The New Rules of Safety
The New Rules of Safety: Safety is a virus
In the latest edition of the New Rules of Safety series, Andrew Sharman looks at what we have learned from the coronavirus pandemic and how those learnings can be applied to safety.
Well, we’re 18 months into COVID-19 and things still seem quite uncertain, don’t they? Variants and vaccines, rules and requirements, this way or that way… It seems like there’s still lots we don’t understand about the coronavirus.
So, what do we know? Well, we know that it spreads person to person. It’s infectious. We catch it from others. And I reckon this could be an interesting way to think about safety.
Emotions are infectious
When a friend suffers a loss, it’s hard for us not to become bound by the same feelings as we empathise and grieve with them. As you gather round to watch a relative blow out the candles on their birthday cake, you can’t help but feel her excitement and smile too. What’s happening here? At the University of San Diego, James Fowler and Nick Christakis found that emotions are infectious – just like the coronavirus. For example, if you have a happy friend, the chance of you becoming happier when you’re around them jumps by nearly 25%.
And behaviours are contagious
The same San Diego study revealed that if you have an overweight amigo, your chances of reaching for a Big Mac rise when you eat with them. But if a buddy signs up for a local fun run, it’s more likely you’ll also sign up. And towards the end of an evening out we’ve all felt the pulling power of the phrase “one for the road?”, right? These are all examples of what scientists call ‘social contagion’ and it’s likely that it stems from our intrinsic desire to want to ‘fit in’ and ‘go with the flow’ – particularly with those we hold in esteem, such as family and friends.
But does this social contagion operate in the workplace? In the Harvard Business Review, Jack Zenger and Joseph Folkman present results of a study that reveal 30 different behaviours can be actively transferred from leaders to managers to employees. They found that positive behaviours – including integrity, honesty, decisiveness and cooperation – can be directly passed from person to person.
Leadership is everything you do…
Unsurprisingly, negative behaviours like poor communication skills, selfishness and dishonesty can also trickle down individually from level to level of an organisation’s hierarchical structure. The report found that senior leaders doing a sub-optimal job erode not only the engagement levels of direct reports, but also the engagement of those working for them. Fortunately, the opposite also holds true: if you’re a great leader, your positive behaviour engages your team and your team’s team. It’s a win-win-win. This study reinforces a message we often share with our clients: “Leadership is everything you do, and everything you don’t do”.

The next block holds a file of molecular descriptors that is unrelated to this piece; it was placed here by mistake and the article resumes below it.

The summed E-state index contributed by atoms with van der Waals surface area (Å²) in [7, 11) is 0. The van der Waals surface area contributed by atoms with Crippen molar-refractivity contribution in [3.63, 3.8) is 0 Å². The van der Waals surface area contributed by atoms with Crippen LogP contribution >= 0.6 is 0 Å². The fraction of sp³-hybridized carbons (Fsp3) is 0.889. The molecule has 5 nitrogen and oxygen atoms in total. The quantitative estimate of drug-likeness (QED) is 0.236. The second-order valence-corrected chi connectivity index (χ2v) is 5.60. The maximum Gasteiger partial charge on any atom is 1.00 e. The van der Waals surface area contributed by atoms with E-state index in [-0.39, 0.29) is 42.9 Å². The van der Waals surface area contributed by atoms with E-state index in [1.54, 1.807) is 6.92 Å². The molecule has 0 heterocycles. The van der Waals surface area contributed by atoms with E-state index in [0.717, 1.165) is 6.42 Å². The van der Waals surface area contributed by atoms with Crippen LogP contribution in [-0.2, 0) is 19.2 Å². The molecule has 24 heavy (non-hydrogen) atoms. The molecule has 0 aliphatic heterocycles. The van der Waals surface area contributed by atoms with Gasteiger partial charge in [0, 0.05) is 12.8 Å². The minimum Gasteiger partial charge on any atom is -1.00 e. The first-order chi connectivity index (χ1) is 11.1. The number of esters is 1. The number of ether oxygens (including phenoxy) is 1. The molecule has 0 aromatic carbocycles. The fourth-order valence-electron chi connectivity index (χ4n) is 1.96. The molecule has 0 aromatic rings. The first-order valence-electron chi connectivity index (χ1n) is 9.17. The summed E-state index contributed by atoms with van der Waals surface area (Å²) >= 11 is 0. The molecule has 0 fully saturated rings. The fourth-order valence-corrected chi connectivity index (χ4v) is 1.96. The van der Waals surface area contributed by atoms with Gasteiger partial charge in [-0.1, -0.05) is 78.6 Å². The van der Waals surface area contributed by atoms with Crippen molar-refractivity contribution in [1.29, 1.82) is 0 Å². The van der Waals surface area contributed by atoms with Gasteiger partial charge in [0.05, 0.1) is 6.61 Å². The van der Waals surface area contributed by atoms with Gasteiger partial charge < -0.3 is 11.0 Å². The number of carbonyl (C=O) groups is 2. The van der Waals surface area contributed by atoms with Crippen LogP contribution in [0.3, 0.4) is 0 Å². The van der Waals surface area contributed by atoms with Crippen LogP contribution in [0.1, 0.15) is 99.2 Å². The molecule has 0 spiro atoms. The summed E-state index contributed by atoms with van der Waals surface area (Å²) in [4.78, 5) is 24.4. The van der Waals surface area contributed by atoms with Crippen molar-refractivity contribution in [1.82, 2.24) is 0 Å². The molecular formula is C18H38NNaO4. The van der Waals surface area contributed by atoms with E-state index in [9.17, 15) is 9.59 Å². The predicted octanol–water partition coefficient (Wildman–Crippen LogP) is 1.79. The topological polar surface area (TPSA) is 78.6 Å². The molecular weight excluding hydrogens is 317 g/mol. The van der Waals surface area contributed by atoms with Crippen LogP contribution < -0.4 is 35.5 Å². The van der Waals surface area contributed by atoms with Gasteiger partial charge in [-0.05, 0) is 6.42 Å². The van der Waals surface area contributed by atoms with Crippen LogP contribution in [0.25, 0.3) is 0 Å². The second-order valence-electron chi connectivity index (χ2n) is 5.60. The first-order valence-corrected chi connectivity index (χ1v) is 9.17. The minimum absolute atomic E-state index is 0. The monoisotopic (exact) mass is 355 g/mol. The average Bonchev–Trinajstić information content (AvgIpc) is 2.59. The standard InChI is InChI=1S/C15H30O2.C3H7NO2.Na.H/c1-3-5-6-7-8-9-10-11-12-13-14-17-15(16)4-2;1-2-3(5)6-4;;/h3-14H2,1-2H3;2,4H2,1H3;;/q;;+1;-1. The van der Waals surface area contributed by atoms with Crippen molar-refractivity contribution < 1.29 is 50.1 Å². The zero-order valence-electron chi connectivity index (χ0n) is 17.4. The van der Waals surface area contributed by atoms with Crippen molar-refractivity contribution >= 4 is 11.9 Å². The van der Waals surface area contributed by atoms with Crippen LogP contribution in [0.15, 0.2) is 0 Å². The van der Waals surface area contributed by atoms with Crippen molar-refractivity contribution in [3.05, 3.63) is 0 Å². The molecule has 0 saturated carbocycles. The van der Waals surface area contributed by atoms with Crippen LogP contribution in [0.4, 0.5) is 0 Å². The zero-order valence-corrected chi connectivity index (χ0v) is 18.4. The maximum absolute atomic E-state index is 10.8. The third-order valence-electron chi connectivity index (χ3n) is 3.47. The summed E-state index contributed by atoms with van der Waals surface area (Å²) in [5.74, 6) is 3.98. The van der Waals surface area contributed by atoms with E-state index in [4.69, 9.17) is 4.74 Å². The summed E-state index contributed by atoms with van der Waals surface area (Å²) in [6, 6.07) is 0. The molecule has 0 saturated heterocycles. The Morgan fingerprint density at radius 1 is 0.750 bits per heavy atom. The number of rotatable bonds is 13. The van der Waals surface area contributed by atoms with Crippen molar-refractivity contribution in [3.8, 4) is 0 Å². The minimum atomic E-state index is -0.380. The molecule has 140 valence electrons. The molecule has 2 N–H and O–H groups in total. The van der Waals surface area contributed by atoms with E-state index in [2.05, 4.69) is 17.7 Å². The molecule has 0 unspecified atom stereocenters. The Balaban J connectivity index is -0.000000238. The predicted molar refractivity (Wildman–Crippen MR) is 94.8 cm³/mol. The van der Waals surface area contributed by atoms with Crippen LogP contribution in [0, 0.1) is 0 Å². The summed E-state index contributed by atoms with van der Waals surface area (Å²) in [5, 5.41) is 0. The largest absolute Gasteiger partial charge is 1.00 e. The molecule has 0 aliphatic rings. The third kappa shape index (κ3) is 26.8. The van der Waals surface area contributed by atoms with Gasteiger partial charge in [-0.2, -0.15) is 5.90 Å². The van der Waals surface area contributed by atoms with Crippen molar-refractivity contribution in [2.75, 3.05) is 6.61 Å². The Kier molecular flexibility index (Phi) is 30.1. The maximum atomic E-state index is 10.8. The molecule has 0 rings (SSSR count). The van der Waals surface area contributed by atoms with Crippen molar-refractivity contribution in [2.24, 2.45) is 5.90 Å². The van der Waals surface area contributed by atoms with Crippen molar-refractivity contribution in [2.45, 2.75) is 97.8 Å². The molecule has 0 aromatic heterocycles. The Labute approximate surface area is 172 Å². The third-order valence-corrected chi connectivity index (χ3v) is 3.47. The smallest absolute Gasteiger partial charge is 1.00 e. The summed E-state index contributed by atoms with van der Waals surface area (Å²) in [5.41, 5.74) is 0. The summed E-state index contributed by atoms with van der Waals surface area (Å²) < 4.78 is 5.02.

In safety we may often wonder whether we are truly making an impact. Remember that behaviour change is often subtle and occurs over time. Time to think about your own behaviour for a moment: maybe there’s one or two aspects or bad habits you’re not especially proud of or feel embarrassed about. And which behaviours might you wish to demonstrate in order to create social contagion and positive emotions?
The New Rule of Safety #28: Safety is a Virus
In my book From Accidents to Zero I call this social contagion when applied to workplace H&S ‘viral safety’. Your challenge then, as a great safety leader, is to choose the positive behaviours you wish to infect your peers and stakeholders with, build your safety culture contagion, and drive excellent performance.
Read more of Andrew’s New Rules of Safety, here
Professor Dr Andrew Sharman is the 53rd President of IOSH, teaches at leading executive business schools including INSEAD, IMD and CalTech. Through his practice (www.RMSswitzerland.com) he consults to top-tier leaders at Fortune 500 corporations including Apple,IKEA, Heineken, Mercedes Benz, Tata, and more He’s the author of 10 books on safety leadership, culture and wellbeing, and the Founder and Chairman of the One Percent Safer Foundation, which strives to make the world of work a little bit safer each day, see www.onepercentsafer.com for details.
Sharman’s best-selling book From Accidents to Zero is available to SHP readers with an exclusive 25% discount. Use the code SHP25 at http://www.fromaccidentstozero.com to order your copy now.
Safety & Health Podcast
In this episode, Andrew Sharman shares his experiences of lockdown and talks about his latest book, One Percent Safer, described as an ‘anthology of the world’s best thought leaders, all in one place’. It contains 142 chapters, written by 142 different contributors, each one giving their best nugget of wisdom to make your organisation one percent safer.
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